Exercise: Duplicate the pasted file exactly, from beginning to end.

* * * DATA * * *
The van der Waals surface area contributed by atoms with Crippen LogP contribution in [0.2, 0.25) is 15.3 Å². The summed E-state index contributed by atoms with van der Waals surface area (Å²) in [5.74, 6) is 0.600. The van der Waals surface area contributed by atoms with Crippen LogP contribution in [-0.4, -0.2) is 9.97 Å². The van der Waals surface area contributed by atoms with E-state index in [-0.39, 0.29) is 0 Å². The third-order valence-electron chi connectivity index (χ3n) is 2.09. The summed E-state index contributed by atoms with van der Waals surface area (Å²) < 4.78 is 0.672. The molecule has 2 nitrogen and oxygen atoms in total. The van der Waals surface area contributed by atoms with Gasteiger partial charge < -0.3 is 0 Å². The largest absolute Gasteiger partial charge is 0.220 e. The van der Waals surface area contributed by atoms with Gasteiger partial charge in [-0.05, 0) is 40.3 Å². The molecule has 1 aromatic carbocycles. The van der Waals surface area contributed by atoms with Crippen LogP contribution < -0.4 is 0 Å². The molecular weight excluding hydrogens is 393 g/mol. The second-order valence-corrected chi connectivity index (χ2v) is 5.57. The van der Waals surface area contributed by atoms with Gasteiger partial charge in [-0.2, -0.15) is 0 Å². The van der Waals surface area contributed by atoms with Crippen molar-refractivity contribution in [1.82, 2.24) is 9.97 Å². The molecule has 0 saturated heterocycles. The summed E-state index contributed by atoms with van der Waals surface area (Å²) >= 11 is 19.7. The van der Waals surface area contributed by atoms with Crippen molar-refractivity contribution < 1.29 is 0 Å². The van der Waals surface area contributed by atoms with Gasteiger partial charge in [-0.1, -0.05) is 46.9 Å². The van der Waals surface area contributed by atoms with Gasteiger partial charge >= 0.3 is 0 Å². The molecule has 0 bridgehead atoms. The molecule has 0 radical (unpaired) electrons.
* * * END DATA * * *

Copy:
The van der Waals surface area contributed by atoms with Crippen LogP contribution in [0.2, 0.25) is 15.3 Å². The summed E-state index contributed by atoms with van der Waals surface area (Å²) in [5.74, 6) is 0.600. The van der Waals surface area contributed by atoms with Crippen LogP contribution in [-0.4, -0.2) is 9.97 Å². The van der Waals surface area contributed by atoms with E-state index in [-0.39, 0.29) is 0 Å². The third-order valence-electron chi connectivity index (χ3n) is 2.09. The summed E-state index contributed by atoms with van der Waals surface area (Å²) < 4.78 is 0.672. The molecule has 2 nitrogen and oxygen atoms in total. The van der Waals surface area contributed by atoms with Gasteiger partial charge < -0.3 is 0 Å². The largest absolute Gasteiger partial charge is 0.220 e. The van der Waals surface area contributed by atoms with Gasteiger partial charge in [-0.05, 0) is 40.3 Å². The molecule has 1 aromatic carbocycles. The van der Waals surface area contributed by atoms with Crippen LogP contribution < -0.4 is 0 Å². The molecular weight excluding hydrogens is 393 g/mol. The second-order valence-corrected chi connectivity index (χ2v) is 5.57. The van der Waals surface area contributed by atoms with Gasteiger partial charge in [-0.2, -0.15) is 0 Å². The van der Waals surface area contributed by atoms with Crippen molar-refractivity contribution in [1.82, 2.24) is 9.97 Å². The molecule has 0 saturated heterocycles. The summed E-state index contributed by atoms with van der Waals surface area (Å²) >= 11 is 19.7. The van der Waals surface area contributed by atoms with Crippen molar-refractivity contribution < 1.29 is 0 Å². The van der Waals surface area contributed by atoms with Gasteiger partial charge in [-0.1, -0.05) is 46.9 Å². The van der Waals surface area contributed by atoms with Gasteiger partial charge >= 0.3 is 0 Å². The molecule has 0 bridgehead atoms. The molecule has 0 radical (unpaired) electrons.